Entrepreneurship Among Millennials is Lower Than Among Prior Generations


The Millennial generation has often been described as one of self-starting wunderkinds with a strong entrepreneurial spirit.

Poll after poll, study after study, have suggested more Millennials might ditch the idea of a traditional job to work independently.

Mark Zuckerberg put a face on the idea that Millennials could do it all without ever punching a clock. At 32, the founder of Facebook reportedly is sitting on a fortune worth more than $50 billion. Dropping out of college and launching a start-up never looked so good.

But reality, so far anyway, is quite a bit different.

Entrepreneurship among Millennials is lower than among prior generations, according to a 2016 report out of the U.S. Small Business Administration Office of Advocacy.

In 2014, fewer than 2% of Millennials reported self-employment, compared with 7.6% for Generation X and 9.3% for Baby Boomers. Research indicates there is indeed a relative scarcity of Millennial entrepreneurs, according to the report “The Missing Millennial Entrepreneurs.”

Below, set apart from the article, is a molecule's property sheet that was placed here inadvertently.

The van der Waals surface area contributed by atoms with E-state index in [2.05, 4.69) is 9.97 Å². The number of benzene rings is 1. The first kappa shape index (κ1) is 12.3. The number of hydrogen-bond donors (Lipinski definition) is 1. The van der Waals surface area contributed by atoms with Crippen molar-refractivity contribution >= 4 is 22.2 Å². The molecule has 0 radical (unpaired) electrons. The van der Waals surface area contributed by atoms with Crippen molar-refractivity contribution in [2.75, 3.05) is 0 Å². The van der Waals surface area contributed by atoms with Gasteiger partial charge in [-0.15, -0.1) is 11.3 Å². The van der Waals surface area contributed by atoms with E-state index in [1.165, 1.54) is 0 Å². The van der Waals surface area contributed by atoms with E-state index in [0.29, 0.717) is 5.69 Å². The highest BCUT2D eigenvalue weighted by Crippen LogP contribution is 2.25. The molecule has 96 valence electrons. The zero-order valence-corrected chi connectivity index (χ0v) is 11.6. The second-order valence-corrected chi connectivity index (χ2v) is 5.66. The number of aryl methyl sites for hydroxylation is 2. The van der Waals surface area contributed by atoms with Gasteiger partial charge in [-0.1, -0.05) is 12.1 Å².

Daniel Wilmoth, research economist for Office of Advocacy, said Millennials have a strong interest in entrepreneurship, based on many surveys. But Millennials aren’t starting new businesses at the same pace as earlier generations.

It’s hard to know the exact reason, but Wilmoth says some growth in new start-ups depends on the development of new technology and many breakthroughs took place before many Millennials were born.

The oldest Millennials are just 34 or 35, depending where one marks the Millennial generation. And many of the youngest wouldn’t be running start-ups in their early 20s. But even so, some experts are expressing concern that Millennials might end up starting fewer businesses than expected.

New restaurants, boutiques, online start-ups and the like can all generate jobs and boost economic growth. A low level of entrepreneurship among Millennials could hold back small business and job growth in communities.

“Entrepreneurship is an important source of jobs and innovation,” Wilmoth said.

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Source: USA Today | Susan Tompor, Detroit Free Press